Wireless gaming headsets are very appealing, but they are more expensive than their wired devices.The Stealth 450 is an unobtrusive, unobtrusive headset. It’s mostly matte black plastic over the earcups and headband, with elliptically shiny black plastic backs on the earcups that hold illuminated Turtle Beach logos. The ear cushions are also elliptical and surround your ears comfortably. The tension of the headband was a bit too tight for my taste and pushed from the sides to my head. I have a larger than average head and the Stealth 450 became uncomfortable after modest periods. The headset does not feel cheap or chunky, but it lacks the plush, solid body of the expensive Logitech Artemis G933 or the cabled Astro Gaming A40 TR . The padding on the ears feels a bit stiff and thin compared to the Astro and Logitech headsets, which really affects the head of the Stealth 450.
In the left auricle is a detachable boom microphone connector, a small black plastic tab at the end of a flexible metal arm. The right auricle holds all other connections and controls. A micro-USB port charges the headset (Turtle Beach takes up to 15 hours of listening time), and a 3.5mm jack plug allows the use of the headset wired with the supplied 3.5mm, 4-pin audio cable is. Two plastic wheels control the volume of the headset and microphone, and a large preset button in between switches between four EQ modes (Bass Boost, Bass + Treble Boost, Natural, and Vocal Boost). Finally, the triangular Turtle Beach logo on the back serves as an on / off switch.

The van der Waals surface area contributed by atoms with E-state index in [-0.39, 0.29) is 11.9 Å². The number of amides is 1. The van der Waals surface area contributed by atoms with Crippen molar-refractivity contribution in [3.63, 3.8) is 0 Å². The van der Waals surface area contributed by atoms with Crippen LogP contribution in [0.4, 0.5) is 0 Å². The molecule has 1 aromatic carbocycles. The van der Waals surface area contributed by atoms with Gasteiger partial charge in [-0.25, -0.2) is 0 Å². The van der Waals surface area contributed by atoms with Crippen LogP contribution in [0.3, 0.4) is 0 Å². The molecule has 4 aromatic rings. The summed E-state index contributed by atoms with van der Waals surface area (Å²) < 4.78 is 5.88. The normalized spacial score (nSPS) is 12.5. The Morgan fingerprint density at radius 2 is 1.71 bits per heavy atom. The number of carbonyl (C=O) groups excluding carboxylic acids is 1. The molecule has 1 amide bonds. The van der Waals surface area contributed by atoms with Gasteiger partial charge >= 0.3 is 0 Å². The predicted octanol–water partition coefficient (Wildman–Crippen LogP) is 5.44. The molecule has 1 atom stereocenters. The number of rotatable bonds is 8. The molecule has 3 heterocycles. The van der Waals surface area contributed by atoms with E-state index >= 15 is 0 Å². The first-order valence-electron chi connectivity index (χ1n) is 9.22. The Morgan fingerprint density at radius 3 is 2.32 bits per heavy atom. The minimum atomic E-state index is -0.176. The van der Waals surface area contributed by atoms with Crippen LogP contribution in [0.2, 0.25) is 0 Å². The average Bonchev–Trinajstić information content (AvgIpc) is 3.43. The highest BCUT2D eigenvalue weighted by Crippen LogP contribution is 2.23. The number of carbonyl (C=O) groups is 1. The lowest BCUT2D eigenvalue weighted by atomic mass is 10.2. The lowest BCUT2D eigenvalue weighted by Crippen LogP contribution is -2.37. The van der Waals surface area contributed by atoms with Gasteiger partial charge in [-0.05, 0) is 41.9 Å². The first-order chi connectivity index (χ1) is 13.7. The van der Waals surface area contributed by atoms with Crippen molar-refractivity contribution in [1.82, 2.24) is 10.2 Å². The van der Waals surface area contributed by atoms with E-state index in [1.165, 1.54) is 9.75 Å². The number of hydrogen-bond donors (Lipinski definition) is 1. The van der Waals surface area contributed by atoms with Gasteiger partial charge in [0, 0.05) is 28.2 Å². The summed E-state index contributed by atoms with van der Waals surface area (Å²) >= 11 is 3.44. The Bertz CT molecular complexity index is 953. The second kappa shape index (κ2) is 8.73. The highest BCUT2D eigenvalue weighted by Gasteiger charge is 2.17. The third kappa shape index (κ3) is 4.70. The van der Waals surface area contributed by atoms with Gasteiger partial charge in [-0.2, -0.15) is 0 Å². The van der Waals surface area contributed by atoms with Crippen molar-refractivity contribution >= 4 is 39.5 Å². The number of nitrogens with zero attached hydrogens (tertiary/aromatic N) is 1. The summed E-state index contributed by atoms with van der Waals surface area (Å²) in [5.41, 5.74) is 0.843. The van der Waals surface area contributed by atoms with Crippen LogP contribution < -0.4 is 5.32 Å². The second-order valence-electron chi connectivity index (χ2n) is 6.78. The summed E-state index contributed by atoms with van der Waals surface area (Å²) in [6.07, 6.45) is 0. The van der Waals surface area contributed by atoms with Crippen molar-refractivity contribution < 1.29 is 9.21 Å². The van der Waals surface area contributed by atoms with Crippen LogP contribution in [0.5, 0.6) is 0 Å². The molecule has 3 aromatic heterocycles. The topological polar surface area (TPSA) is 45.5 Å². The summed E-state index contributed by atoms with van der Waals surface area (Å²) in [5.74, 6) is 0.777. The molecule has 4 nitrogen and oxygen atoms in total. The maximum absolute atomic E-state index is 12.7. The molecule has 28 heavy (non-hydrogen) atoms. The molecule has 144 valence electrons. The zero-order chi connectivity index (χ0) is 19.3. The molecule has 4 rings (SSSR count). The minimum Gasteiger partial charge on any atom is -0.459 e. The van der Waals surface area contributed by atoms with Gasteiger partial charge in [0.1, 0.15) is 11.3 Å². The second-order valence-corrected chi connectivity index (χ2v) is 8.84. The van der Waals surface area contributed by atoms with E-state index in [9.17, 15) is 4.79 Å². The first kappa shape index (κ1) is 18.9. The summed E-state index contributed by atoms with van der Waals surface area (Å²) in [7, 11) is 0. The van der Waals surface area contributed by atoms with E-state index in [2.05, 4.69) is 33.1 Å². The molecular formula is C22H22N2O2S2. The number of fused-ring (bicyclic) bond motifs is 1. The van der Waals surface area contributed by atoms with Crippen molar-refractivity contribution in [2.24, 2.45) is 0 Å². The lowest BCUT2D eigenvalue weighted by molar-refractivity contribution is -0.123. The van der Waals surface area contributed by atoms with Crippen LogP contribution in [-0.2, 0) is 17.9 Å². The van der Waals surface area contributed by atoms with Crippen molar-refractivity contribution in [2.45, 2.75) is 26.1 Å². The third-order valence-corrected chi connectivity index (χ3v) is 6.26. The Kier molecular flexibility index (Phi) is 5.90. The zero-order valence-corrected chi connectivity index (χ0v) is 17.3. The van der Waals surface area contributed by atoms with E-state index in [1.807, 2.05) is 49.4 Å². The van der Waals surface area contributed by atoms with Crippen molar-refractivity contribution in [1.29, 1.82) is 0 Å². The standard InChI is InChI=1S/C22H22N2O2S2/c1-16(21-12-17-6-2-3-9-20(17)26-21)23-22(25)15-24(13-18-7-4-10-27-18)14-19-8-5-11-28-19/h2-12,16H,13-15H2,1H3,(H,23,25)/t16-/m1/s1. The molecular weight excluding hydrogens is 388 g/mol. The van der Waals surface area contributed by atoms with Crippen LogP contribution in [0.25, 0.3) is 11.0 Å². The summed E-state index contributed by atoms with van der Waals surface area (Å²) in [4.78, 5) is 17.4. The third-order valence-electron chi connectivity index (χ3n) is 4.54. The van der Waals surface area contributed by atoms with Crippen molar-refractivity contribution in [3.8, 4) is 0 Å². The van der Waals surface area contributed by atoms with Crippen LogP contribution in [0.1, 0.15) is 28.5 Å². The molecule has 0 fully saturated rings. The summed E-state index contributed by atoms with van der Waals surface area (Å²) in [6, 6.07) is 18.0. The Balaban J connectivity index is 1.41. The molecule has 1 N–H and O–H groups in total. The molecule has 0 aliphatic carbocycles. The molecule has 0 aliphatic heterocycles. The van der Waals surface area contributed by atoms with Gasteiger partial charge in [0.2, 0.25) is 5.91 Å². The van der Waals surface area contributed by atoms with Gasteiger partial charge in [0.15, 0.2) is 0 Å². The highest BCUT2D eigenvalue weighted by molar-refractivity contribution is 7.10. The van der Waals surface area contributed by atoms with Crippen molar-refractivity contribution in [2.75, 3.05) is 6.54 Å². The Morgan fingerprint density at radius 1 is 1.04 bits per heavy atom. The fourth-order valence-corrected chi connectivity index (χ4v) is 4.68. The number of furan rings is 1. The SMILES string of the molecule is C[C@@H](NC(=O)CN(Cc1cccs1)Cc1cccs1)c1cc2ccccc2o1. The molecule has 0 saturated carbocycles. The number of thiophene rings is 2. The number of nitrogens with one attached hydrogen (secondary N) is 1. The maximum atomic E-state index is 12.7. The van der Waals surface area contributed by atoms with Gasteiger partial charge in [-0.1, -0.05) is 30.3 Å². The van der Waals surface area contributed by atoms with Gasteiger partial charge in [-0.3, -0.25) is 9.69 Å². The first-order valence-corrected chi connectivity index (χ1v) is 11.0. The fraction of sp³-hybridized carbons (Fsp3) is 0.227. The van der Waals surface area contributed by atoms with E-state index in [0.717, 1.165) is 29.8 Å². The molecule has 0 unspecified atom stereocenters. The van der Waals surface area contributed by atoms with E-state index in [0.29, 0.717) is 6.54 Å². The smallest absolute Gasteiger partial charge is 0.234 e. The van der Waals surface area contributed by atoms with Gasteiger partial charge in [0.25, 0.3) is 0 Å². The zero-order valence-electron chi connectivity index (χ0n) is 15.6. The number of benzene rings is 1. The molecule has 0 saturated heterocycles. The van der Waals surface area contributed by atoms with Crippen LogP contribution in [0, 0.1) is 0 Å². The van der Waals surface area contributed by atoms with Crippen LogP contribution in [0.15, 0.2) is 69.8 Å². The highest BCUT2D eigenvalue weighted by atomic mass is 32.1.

The Stealth 450 has a wireless USB receiver. It lights up when the headset is plugged in, but it lacks other controls or ports. While billed as a PC headset, the Stealth 450 works with the PlayStation 4. I connected the receiver to the USB port on my PS4 and it was automatically registered as a wireless headset. However, 7.1-channel surround sound decoding of the headset is not supported. It works as a stereo headset when connected to a PS4. The music sounds solid in the Stealth 450, but does not impress much by its power or clarity. It handles our bass test track “The Silent Shout” by The Knife without distortion, even at maximum volume. However, the maximum volumes are not that strong; The Subbass tones have a vague sense of power, but the Astro A40 TR and the Logitech G933 are missing all over.
The sound of the Stealth 450 is heavily weighted to the lower mids, with the higher frequencies being somewhat, but not quite, enough to equalize the sound for the music. This is a normal audio profile for gaming headsets, but even the Natural EQ setting on the Stealth 450 may not appeal to music purists. The upright bass in Miles Davis’ “So What” sounds deep and full, but the more subtle parts of the mix, like the sound of the string plucking, barely get through. The opening acoustic guitar notes in Yes’ “Roundabout” are clear, but have no sense of texture, and when the bass synth is in it, it overpowers the mix and pushes the accompanying guitar sounds into the background.
The 7.1-channel surround sound of the headset is pretty much useless, but this is a problem with all gaming headsets. Headphones do not have enough room to reflect to create the right impression of positional recordings. The front and back sounds are mixed differently by the headset’s stereo drivers to create subtle differences. However, this is not enough to produce a clear directed audio.